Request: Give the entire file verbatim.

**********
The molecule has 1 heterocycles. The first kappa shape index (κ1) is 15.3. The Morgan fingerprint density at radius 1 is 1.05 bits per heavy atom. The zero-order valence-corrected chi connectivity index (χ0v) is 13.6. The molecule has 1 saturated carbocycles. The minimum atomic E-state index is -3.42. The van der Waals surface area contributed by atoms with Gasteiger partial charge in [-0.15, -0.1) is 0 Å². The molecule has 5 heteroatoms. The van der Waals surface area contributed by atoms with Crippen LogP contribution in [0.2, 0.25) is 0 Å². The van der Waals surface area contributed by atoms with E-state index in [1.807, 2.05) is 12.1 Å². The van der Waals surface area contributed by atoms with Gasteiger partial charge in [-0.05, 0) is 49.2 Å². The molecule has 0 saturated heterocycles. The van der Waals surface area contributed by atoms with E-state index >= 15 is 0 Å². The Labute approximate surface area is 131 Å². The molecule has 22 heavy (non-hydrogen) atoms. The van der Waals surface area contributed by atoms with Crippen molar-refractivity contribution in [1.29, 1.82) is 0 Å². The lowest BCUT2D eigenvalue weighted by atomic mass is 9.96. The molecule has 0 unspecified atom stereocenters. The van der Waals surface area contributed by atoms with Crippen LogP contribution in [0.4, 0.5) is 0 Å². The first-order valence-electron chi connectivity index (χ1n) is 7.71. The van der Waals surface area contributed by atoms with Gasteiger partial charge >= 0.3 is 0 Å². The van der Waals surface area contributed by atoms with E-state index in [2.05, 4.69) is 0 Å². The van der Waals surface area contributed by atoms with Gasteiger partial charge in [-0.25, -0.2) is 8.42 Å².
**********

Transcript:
The molecule has 1 heterocycles. The first kappa shape index (κ1) is 15.3. The Morgan fingerprint density at radius 1 is 1.05 bits per heavy atom. The zero-order valence-corrected chi connectivity index (χ0v) is 13.6. The molecule has 1 saturated carbocycles. The minimum atomic E-state index is -3.42. The van der Waals surface area contributed by atoms with Gasteiger partial charge in [-0.15, -0.1) is 0 Å². The molecule has 5 heteroatoms. The van der Waals surface area contributed by atoms with Crippen LogP contribution in [0.2, 0.25) is 0 Å². The van der Waals surface area contributed by atoms with E-state index in [1.807, 2.05) is 12.1 Å². The van der Waals surface area contributed by atoms with Gasteiger partial charge in [-0.05, 0) is 49.2 Å². The molecule has 0 saturated heterocycles. The van der Waals surface area contributed by atoms with E-state index >= 15 is 0 Å². The Labute approximate surface area is 131 Å². The molecule has 22 heavy (non-hydrogen) atoms. The van der Waals surface area contributed by atoms with Crippen molar-refractivity contribution in [1.29, 1.82) is 0 Å². The lowest BCUT2D eigenvalue weighted by atomic mass is 9.96. The molecule has 0 unspecified atom stereocenters. The van der Waals surface area contributed by atoms with Crippen LogP contribution in [0.4, 0.5) is 0 Å². The first-order valence-electron chi connectivity index (χ1n) is 7.71. The van der Waals surface area contributed by atoms with Gasteiger partial charge >= 0.3 is 0 Å². The van der Waals surface area contributed by atoms with E-state index in [2.05, 4.69) is 0 Å². The van der Waals surface area contributed by atoms with Gasteiger partial charge in [-0.25, -0.2) is 8.42 Å².